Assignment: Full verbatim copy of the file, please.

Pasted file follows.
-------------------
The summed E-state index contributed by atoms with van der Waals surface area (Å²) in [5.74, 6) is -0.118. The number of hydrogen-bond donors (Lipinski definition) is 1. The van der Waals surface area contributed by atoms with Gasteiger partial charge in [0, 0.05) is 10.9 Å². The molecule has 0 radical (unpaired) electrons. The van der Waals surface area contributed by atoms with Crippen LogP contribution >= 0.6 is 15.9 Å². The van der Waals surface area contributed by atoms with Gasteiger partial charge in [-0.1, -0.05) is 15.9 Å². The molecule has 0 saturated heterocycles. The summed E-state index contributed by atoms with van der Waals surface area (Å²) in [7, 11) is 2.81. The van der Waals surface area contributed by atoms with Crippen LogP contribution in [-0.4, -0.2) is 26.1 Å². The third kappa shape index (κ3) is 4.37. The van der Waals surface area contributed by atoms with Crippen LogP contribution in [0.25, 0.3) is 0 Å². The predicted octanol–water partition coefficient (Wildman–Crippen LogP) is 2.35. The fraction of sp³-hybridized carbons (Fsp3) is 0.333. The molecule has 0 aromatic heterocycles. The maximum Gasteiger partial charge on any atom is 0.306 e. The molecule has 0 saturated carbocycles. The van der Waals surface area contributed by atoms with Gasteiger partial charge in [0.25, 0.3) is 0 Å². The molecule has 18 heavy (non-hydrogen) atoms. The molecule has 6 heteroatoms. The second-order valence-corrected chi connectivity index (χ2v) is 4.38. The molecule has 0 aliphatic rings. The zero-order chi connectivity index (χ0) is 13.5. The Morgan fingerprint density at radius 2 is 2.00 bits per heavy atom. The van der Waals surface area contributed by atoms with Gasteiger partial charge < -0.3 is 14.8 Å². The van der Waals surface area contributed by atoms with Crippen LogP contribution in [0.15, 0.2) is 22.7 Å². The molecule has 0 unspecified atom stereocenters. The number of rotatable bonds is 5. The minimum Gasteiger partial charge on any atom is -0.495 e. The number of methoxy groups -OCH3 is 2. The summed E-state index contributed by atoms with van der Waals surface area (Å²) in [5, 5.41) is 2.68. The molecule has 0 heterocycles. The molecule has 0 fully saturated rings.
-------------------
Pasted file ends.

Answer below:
The summed E-state index contributed by atoms with van der Waals surface area (Å²) in [5.74, 6) is -0.118. The number of hydrogen-bond donors (Lipinski definition) is 1. The van der Waals surface area contributed by atoms with Gasteiger partial charge in [0, 0.05) is 10.9 Å². The molecule has 0 radical (unpaired) electrons. The van der Waals surface area contributed by atoms with Crippen LogP contribution >= 0.6 is 15.9 Å². The van der Waals surface area contributed by atoms with Gasteiger partial charge in [-0.1, -0.05) is 15.9 Å². The molecule has 0 saturated heterocycles. The summed E-state index contributed by atoms with van der Waals surface area (Å²) in [7, 11) is 2.81. The van der Waals surface area contributed by atoms with Crippen LogP contribution in [-0.4, -0.2) is 26.1 Å². The third kappa shape index (κ3) is 4.37. The van der Waals surface area contributed by atoms with Crippen LogP contribution in [0.25, 0.3) is 0 Å². The predicted octanol–water partition coefficient (Wildman–Crippen LogP) is 2.35. The fraction of sp³-hybridized carbons (Fsp3) is 0.333. The molecule has 0 aromatic heterocycles. The maximum Gasteiger partial charge on any atom is 0.306 e. The molecule has 0 saturated carbocycles. The van der Waals surface area contributed by atoms with Gasteiger partial charge in [0.25, 0.3) is 0 Å². The molecule has 18 heavy (non-hydrogen) atoms. The molecule has 6 heteroatoms. The second-order valence-corrected chi connectivity index (χ2v) is 4.38. The molecule has 0 aliphatic rings. The zero-order chi connectivity index (χ0) is 13.5. The Morgan fingerprint density at radius 2 is 2.00 bits per heavy atom. The van der Waals surface area contributed by atoms with Gasteiger partial charge < -0.3 is 14.8 Å². The van der Waals surface area contributed by atoms with Crippen LogP contribution in [0.15, 0.2) is 22.7 Å². The molecule has 0 unspecified atom stereocenters. The number of rotatable bonds is 5. The minimum Gasteiger partial charge on any atom is -0.495 e. The number of methoxy groups -OCH3 is 2. The summed E-state index contributed by atoms with van der Waals surface area (Å²) in [5, 5.41) is 2.68. The molecule has 0 heterocycles. The molecule has 0 fully saturated rings.